Part One: Taking Responsibility for Protecting and Managing a child's Online Environment

If you are waiting for the technology companies or the government to come to your rescue with a solution that will protect your children all of the time across multiple devices with little or no effort on your part then you will disappointed and your children may suffer for your lack of action.


This is not a criticism of tech companies or the government because they mostly do what they can,  however, it is a call to action for the parents that bury their heads in the sand. In addition, it is a prompt to overcome the inertia associated with parents thinking that they can’t possibly oversee the online environment of their tech savvy kids.


The bottom line is that parents must make the effort themselves to ensure that they minimise the risk of their children experiencing problems online, and also to ensure that they are in a position to intervene if the child is put at risk or is spending too much time on their devices. There is no getting away from the fact there will be a little pain at first, however, this will be far outweighed by the benefits in a very short period of time.


Protecting and managing a child’s online environment is mainly a three-step process. The first step is to ensure that the parent maintains ultimate control of every device that a child uses and that the necessary apps are taken to ensure that the parent always maintain effective control. The second step is education, both the parent and the child need to get educated about online security and screen time management. The third step is to continually monitor what the child is doing on their devices, so that the parent can intervene or adapt their strategy when necessary.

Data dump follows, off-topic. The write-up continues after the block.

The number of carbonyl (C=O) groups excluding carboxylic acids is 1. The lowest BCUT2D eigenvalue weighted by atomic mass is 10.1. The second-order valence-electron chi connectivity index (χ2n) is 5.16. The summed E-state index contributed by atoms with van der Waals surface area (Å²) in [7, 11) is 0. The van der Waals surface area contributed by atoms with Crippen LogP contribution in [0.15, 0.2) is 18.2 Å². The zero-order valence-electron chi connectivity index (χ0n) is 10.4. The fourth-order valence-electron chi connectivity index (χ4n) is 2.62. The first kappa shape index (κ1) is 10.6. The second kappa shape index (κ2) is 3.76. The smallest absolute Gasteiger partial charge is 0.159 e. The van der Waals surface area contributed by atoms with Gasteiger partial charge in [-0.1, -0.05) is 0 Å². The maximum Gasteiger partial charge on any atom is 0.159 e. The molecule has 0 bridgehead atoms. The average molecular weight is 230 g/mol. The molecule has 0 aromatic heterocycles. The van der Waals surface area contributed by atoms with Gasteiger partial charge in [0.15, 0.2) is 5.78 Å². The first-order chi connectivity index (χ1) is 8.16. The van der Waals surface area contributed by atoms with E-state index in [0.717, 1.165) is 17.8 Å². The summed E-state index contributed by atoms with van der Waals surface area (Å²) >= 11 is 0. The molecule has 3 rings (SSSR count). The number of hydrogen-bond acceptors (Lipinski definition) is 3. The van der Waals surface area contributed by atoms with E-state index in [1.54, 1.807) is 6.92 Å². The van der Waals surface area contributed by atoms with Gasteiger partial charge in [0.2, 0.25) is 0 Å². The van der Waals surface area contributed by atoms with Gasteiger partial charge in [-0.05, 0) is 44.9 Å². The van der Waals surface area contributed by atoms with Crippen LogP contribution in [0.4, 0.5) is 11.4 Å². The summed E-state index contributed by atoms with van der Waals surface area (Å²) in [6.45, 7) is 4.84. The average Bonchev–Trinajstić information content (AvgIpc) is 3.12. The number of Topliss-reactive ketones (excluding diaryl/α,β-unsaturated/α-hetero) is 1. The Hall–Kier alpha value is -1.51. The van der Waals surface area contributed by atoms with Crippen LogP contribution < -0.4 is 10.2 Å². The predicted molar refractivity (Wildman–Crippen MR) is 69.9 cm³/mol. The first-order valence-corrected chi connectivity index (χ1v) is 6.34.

At this point you are probably thinking that this all sound good but how can I actually do it, where do I start and what tools do I need?


The answer to these questions are that you need to visit the and start using the guides and videos that can be found in the free learning section. Yes, the guides are all free, so there is no excuse not to get started right away! At the very least, please take note of the following points:


  1. When your child obtains a new device, the parent must make them aware that they will always require access to the child’s device, and that they will need to provide the parent with any password upon request.
  2. The parent will need to setup apps that enable them to limit screen time and disable a device, as-and-when necessary, otherwise why would the child comply with the first point?
  3. Ensure that your child is always unable to access any parental devices or accounts. This is to reduce the potential for a child to disable the parental controls or to view undesirable content on unrestricted devices. I have made this mistake with my kids in the past, so I am hoping you will now not do the same.
  4. Should you want to block access to a social media service, such as Facebook then you may need to block both the app and the website address (URL).
  5. Educate yourself and most importantly your child in relation to the do’s and don’ts of using the Internet and why screen time management is important for their development.